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Editorial: Obama goes for the gold … on fundraising

Sen. Barack Obama is right when he says that our current system of public financing for presidential elections “is broken.” The 30-year-old system, financed through voluntary $3 checkoffs on federal tax returns, emerged from a now-distant political galaxy that had not yet spawned soft-money subterfuges, 527 groups and billion-dollar presidential campaigns.
It’s a system that offers the facade of fairness at the top of the presidential tickets while obscuring a morass of loopholes. This enables the candidates themselves to claim they’re taking the high road while private donations are still financing rear-guard attacks orchestrated by the parties themselves or their swift-boating minions.
Still, as flawed as the system may be, Obama initially made a commitment to take public financing if his Republican rival did the same. And the inherent weaknesses in the system were just as apparent at that time, months before he became the presumptive Democratic nominee, as they were Thursday, when Obama officially announced he would opt out of the system.
So, what’s changed for the candidate of change?
He’s proven himself to be a prodigious fundraiser, that’s what. Obama has shattered presidential campaign records, amassing more than $265 million through April, according to the Associated Press. On the Republican side, McCain had raised nearly $115 million, although that apparent disadvantage is offset by the resources of the Republican National Committee, which has far more artillery in its war chest than its Democratic counterpart. Obama will thus become the first candidate to shun public financing since Congress passed the 1970s-era post-Watergate reform laws. McCain so far has indicated he intends to accept public funding for the general election.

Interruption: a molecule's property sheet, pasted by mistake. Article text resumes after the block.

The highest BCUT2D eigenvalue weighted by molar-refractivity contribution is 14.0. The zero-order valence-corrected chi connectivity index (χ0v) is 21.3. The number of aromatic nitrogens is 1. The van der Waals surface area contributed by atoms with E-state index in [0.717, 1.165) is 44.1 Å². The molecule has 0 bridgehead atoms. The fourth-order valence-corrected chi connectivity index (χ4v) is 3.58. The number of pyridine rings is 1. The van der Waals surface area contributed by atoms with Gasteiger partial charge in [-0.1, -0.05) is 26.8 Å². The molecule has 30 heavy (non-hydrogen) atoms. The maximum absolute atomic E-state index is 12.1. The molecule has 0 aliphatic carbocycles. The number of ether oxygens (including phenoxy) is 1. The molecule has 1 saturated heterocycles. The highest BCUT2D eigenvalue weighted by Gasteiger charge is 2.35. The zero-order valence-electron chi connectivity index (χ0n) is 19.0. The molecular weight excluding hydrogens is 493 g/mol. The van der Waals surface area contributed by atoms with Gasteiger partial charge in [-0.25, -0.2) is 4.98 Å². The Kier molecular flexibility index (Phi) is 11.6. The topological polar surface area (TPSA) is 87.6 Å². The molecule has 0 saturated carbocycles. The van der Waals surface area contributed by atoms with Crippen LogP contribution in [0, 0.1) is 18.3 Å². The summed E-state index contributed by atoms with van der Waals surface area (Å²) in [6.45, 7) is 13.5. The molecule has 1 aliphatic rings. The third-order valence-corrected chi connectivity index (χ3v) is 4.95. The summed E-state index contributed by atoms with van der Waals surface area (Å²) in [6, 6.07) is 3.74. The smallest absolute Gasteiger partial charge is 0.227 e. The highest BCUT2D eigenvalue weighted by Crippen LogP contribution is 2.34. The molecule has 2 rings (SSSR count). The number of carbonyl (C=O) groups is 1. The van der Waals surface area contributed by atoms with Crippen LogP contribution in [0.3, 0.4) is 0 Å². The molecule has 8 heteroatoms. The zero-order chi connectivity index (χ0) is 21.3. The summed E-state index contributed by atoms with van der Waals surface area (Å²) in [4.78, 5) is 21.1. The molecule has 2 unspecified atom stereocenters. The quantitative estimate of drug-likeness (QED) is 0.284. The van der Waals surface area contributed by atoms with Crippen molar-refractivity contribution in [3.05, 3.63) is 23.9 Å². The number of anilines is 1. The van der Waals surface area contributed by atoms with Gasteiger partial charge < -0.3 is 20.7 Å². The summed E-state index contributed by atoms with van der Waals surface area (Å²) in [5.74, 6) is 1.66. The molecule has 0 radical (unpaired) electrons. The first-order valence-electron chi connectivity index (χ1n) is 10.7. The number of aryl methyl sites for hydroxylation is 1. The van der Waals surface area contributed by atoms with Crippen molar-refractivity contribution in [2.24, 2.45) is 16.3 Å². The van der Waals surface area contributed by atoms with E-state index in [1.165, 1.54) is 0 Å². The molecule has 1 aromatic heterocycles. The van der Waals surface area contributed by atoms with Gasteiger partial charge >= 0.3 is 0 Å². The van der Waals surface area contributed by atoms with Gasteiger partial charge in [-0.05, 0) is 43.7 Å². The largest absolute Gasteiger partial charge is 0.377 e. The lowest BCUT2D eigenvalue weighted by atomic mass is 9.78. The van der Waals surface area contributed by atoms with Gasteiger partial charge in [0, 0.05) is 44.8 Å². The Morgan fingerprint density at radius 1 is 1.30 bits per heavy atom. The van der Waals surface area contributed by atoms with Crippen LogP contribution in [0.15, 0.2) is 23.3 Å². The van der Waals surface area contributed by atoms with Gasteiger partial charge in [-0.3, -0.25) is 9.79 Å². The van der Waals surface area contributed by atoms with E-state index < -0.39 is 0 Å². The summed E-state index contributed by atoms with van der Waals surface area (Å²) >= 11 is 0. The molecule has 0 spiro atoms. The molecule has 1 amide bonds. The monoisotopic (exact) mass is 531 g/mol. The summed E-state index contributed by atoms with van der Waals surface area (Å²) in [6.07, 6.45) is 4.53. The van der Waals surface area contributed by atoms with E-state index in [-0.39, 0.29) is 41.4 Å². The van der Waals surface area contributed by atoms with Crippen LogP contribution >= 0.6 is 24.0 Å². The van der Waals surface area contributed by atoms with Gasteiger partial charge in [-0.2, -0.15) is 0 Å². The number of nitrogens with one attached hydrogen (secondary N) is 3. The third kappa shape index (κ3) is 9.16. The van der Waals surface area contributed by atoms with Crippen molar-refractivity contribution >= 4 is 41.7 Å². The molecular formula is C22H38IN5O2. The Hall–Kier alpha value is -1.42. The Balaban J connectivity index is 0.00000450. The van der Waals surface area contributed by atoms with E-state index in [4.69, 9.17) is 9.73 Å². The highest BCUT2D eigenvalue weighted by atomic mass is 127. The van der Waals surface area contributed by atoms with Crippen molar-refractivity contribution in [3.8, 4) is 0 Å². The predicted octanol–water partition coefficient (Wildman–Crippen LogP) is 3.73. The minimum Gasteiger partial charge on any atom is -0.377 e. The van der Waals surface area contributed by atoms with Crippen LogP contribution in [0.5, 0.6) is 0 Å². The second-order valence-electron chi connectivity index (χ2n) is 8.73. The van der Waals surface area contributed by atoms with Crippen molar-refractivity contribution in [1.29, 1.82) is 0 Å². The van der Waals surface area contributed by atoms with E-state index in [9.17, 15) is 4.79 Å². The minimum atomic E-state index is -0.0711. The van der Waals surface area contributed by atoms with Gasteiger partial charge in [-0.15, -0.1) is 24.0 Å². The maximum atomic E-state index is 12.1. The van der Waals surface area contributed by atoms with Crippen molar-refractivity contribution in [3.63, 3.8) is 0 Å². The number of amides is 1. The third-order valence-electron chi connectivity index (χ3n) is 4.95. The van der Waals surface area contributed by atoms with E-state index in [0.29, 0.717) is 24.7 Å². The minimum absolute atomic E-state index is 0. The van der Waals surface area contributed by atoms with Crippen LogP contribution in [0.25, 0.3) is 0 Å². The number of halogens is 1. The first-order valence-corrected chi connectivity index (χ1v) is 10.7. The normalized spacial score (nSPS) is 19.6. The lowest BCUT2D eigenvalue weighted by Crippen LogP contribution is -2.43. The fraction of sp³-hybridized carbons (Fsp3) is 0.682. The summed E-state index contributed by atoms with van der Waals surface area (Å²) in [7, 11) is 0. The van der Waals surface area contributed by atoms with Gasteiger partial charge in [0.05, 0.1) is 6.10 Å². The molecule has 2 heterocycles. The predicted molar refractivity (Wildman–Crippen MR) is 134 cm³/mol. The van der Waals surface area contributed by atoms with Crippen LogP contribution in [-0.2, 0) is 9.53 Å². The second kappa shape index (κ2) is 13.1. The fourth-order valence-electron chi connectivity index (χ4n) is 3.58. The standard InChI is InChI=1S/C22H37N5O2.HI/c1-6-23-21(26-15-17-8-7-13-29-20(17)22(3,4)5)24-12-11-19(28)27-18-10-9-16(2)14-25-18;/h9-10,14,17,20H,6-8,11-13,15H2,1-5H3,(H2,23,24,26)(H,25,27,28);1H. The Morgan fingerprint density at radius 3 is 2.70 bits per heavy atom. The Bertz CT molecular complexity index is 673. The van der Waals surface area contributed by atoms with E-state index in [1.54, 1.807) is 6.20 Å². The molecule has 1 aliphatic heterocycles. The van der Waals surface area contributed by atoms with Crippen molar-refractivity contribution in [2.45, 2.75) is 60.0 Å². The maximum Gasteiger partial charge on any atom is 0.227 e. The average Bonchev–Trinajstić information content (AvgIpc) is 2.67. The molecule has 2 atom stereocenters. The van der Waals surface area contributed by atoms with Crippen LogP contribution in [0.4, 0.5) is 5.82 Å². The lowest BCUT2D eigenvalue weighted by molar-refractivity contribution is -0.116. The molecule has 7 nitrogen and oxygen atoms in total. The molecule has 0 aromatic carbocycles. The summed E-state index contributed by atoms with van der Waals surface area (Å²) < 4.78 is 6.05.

Obama can ó and has ó offered several rationalizations for his decision. His contributions have largely come through relatively small donations from individuals. He is shunning lobbyist and political action committee contributions and has directed the Democratic National Committee to do likewise. If elected, he also has pledged to work for reform of campaign financing laws so that they actually restore some sanity to the system, as the law writers originally intended. All of which is commendable, but behind the rationale lies the financial reality: He won’t accept public funds because that would neutralize his fundraising advantage.
Politically, his decision makes sense. It’s the kind of decision a politician makes if he wants to win. But it’s also a disappointing reversal of his earlier stance, and it illustrates why true campaign reform remains an elusive, if not impossible, goal in Washington as well in statehouses across the land. Politicians inevitably behave like politicians, ultimately choosing self-interest and expediency over principle. They advocate reform, but not at the expense of their own ambitions.

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